4/1/01
And here's what the press in Kaneohe looks like.
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HonoluluNewsBlues
April 2001

The Year of
Savage Counterattack
Over the Top!

Dispatches from the Front by Burl Burlingame
4/2/01 The Denver newspapers that have entered into a JOA just like the one that united the Star-Bulletin and Advertiser so many years ago have already resulted in a coalition of dozens of advertisers complaining that ad rates are being jacked up. Seems they're surprised this would happen in a monopoly market.
4/3/01 I tried to cancel my subscription to the Gannett Sunday newspaper, but the person at their circulation department argued with me. I could not cancel by phone, she said, because I am an "Advertiser employee" and had to go in person to their human-resources department and cancel it there. Since, as a Star-Bulletin employee -- and always have been -- I'm now banned from even entering the News Building, that presents an interesting dilemma.
4/5/01 Cutback time at the Gannett Advertiser. While Gannett is spending big bucks on television advertising promising coverage second to none -- from their budget once used to produce the Star-Bulletin when they controlled the Honolulu market -- the newsroom is being told to strap in. No overtime, extra coverage or basic expenses are being allowed. The "loaners" from other Gannett papers are vanishing. The heralded "afternoon" edition of the Advertiser has fewer than 2,500 paid circulation, making it likely the smallest newspaper in the Gannett chain. The point of the Advertiser afternoon edition, however, wasn't to provide better coverage, but to deny the Star-Bulletin our own paper-delivery people, meaning we had to build routes from scratch. In a month or two, when Gannett discovers we aren't going to fold and the Afternoon Advertiser is a money pit, they'll pull the plug and fire all those delivery people. There's your top-down Gannett staff loyalty!
4/9/01 A Gannett Advertiser district manager was charged by police Sunday for stealing Star-Bulletins from little kids selling them on the street. The DM told the kids it was Gannett policy when he seized their papers. He allowed them to keep selling Advertisers, however.
4/10/01 I'm continuing to receive Sunday Gannett Advertisers even though I've cancelled several times. (See 4/3/01 below) Am I going to have to stand guard over my mailbox? I called again to try to unsubscribe and was told -- once again -- that as an "Advertiser employee" I was not allowed to. When I explained -- again -- that I was a Star-Bulletin employee, they claimed I had a substantial past-due bill. Ha! I don't think so.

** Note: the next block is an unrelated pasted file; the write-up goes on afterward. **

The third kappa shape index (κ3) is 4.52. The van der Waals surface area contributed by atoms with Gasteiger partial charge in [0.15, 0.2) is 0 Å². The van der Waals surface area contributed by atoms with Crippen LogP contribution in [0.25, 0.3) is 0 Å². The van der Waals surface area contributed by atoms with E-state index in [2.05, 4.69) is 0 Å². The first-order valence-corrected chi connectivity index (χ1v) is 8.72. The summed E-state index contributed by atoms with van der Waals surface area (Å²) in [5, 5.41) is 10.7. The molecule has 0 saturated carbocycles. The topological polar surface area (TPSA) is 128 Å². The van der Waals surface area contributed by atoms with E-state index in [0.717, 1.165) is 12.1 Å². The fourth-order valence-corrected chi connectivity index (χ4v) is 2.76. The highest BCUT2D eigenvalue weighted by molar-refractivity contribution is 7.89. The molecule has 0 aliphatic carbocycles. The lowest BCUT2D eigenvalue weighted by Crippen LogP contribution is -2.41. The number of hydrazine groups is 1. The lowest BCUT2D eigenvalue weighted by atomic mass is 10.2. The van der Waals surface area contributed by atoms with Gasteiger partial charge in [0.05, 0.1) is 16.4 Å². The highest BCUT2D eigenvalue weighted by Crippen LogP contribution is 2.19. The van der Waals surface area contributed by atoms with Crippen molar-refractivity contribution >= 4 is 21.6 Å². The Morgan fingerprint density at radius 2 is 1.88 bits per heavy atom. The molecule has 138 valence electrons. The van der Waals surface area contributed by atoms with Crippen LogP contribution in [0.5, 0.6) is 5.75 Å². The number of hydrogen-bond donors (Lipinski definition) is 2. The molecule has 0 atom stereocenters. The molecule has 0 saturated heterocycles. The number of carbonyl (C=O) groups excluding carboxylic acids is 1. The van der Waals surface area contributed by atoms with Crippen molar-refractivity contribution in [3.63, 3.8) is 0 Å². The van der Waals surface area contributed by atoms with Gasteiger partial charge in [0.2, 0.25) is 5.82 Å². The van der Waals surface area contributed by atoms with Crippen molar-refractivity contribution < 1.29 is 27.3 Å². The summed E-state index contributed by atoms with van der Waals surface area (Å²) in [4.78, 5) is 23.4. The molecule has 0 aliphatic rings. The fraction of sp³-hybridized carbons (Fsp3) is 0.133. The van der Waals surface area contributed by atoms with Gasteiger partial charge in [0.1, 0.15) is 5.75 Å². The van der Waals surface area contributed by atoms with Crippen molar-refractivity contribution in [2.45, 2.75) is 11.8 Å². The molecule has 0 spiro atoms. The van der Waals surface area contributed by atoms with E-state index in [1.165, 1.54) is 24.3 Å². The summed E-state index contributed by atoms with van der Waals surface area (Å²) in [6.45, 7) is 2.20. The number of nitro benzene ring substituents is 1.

4/11/01
This is a banner Restaurant Row management hung outside the building. Something funny about the letter-spacing, hey? Also, all the building directories in the complex spell our sister publication as "Midwwek."
4/11/01 The Gannett manager who stole newspapers from kids on Sunday is having additional charges brought against him. Turns out he also threatened the kids, and, genius that he is, managed to do so to a TV reporter. Gannett's distribution of the afternoon Advertiser, in the meantime, is costing them a fortune, because they can't get qualified people to do it and so they're forcing their unionized morning people to work overtime EVERY DAY.
4/12/01 We won a pile of trophies in the annual Hawaii Publishers Association's journalism awards, which are a fund-raiser to help student journalists. I apparently won an Honorable Mention for something, but I don't know what for, since we didn't run a complete list. Gannett Advertiser editor Jim Kelly decided to boycott the awards this year, and it was news to their staff that they had not even been entered. It's likely a smart move for Kelly, since he has so little faith in his staff's product -- he can spin could-haves and would-haves all day long without being corrected by the facts. Too bad, though, since the Tiser staff's work has improved mightily over the last year, and also because fewerr funds were available for joiurnalism scholarships. It's not that Gannett is pleading poverty -- for the first time, they're buying whole tables for their executives at Hawaii charity events, such as Bishop Museum's next month, as they're trying desperately to appear "local." Gannett second-in-command Dennis Francis is this year's president of the HPA, and he didn't show up at his own awards ceremony. Maybe he was busy threatening Star-Bulletin paperboys.